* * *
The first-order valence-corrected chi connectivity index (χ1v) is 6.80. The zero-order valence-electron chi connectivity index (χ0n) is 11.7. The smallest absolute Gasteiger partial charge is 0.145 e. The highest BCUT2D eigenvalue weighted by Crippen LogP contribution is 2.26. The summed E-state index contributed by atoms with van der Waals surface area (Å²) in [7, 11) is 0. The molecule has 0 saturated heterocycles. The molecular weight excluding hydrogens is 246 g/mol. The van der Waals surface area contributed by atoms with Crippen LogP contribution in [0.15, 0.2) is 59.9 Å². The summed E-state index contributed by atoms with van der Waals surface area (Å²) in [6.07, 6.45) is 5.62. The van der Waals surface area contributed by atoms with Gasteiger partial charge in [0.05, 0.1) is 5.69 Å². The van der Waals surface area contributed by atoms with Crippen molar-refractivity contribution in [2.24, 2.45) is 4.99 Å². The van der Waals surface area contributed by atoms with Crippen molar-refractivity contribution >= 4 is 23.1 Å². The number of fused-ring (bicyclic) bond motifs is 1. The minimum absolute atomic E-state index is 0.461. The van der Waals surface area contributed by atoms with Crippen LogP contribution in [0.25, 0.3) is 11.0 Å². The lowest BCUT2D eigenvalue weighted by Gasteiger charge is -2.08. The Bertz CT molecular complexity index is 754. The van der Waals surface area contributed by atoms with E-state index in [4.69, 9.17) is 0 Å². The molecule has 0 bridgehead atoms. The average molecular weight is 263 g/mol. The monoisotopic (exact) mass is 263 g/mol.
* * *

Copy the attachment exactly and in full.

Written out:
The first-order valence-corrected chi connectivity index (χ1v) is 6.80. The zero-order valence-electron chi connectivity index (χ0n) is 11.7. The smallest absolute Gasteiger partial charge is 0.145 e. The highest BCUT2D eigenvalue weighted by Crippen LogP contribution is 2.26. The summed E-state index contributed by atoms with van der Waals surface area (Å²) in [7, 11) is 0. The molecule has 0 saturated heterocycles. The molecular weight excluding hydrogens is 246 g/mol. The van der Waals surface area contributed by atoms with Crippen LogP contribution in [0.15, 0.2) is 59.9 Å². The summed E-state index contributed by atoms with van der Waals surface area (Å²) in [6.07, 6.45) is 5.62. The van der Waals surface area contributed by atoms with Gasteiger partial charge in [0.05, 0.1) is 5.69 Å². The van der Waals surface area contributed by atoms with Crippen molar-refractivity contribution in [2.24, 2.45) is 4.99 Å². The van der Waals surface area contributed by atoms with Crippen molar-refractivity contribution >= 4 is 23.1 Å². The number of fused-ring (bicyclic) bond motifs is 1. The minimum absolute atomic E-state index is 0.461. The van der Waals surface area contributed by atoms with Crippen LogP contribution in [0.25, 0.3) is 11.0 Å². The lowest BCUT2D eigenvalue weighted by Gasteiger charge is -2.08. The Bertz CT molecular complexity index is 754. The van der Waals surface area contributed by atoms with E-state index in [4.69, 9.17) is 0 Å². The molecule has 0 bridgehead atoms. The average molecular weight is 263 g/mol. The monoisotopic (exact) mass is 263 g/mol.